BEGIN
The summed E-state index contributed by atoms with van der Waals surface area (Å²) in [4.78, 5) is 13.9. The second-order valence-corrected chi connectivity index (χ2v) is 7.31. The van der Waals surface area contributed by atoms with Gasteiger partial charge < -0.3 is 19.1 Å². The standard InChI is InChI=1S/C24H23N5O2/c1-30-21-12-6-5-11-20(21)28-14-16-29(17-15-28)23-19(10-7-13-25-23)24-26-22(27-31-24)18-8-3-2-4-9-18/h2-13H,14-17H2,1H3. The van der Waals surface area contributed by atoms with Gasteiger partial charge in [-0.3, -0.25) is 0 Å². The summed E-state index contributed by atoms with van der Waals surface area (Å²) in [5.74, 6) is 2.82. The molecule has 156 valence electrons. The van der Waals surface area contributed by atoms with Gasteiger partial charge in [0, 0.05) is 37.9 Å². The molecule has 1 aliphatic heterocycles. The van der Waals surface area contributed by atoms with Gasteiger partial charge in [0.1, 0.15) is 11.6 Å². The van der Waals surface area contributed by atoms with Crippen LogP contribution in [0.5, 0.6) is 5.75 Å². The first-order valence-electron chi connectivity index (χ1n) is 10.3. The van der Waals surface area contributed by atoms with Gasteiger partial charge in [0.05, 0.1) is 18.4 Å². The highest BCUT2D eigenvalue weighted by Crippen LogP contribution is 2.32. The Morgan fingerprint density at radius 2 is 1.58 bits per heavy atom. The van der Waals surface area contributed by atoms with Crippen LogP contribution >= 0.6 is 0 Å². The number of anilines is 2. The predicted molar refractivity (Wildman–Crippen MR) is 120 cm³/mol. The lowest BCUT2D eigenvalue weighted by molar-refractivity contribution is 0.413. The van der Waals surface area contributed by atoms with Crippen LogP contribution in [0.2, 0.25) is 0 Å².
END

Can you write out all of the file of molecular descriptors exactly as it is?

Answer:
The summed E-state index contributed by atoms with van der Waals surface area (Å²) in [4.78, 5) is 13.9. The second-order valence-corrected chi connectivity index (χ2v) is 7.31. The van der Waals surface area contributed by atoms with Gasteiger partial charge < -0.3 is 19.1 Å². The standard InChI is InChI=1S/C24H23N5O2/c1-30-21-12-6-5-11-20(21)28-14-16-29(17-15-28)23-19(10-7-13-25-23)24-26-22(27-31-24)18-8-3-2-4-9-18/h2-13H,14-17H2,1H3. The van der Waals surface area contributed by atoms with Gasteiger partial charge in [-0.3, -0.25) is 0 Å². The summed E-state index contributed by atoms with van der Waals surface area (Å²) in [5.74, 6) is 2.82. The molecule has 156 valence electrons. The van der Waals surface area contributed by atoms with Gasteiger partial charge in [0, 0.05) is 37.9 Å². The molecule has 1 aliphatic heterocycles. The van der Waals surface area contributed by atoms with Gasteiger partial charge in [0.1, 0.15) is 11.6 Å². The van der Waals surface area contributed by atoms with Crippen LogP contribution in [0.5, 0.6) is 5.75 Å². The first-order valence-electron chi connectivity index (χ1n) is 10.3. The van der Waals surface area contributed by atoms with Gasteiger partial charge in [0.05, 0.1) is 18.4 Å². The highest BCUT2D eigenvalue weighted by Crippen LogP contribution is 2.32. The Morgan fingerprint density at radius 2 is 1.58 bits per heavy atom. The van der Waals surface area contributed by atoms with Crippen LogP contribution >= 0.6 is 0 Å². The number of anilines is 2. The predicted molar refractivity (Wildman–Crippen MR) is 120 cm³/mol. The lowest BCUT2D eigenvalue weighted by molar-refractivity contribution is 0.413. The van der Waals surface area contributed by atoms with Crippen LogP contribution in [0.2, 0.25) is 0 Å².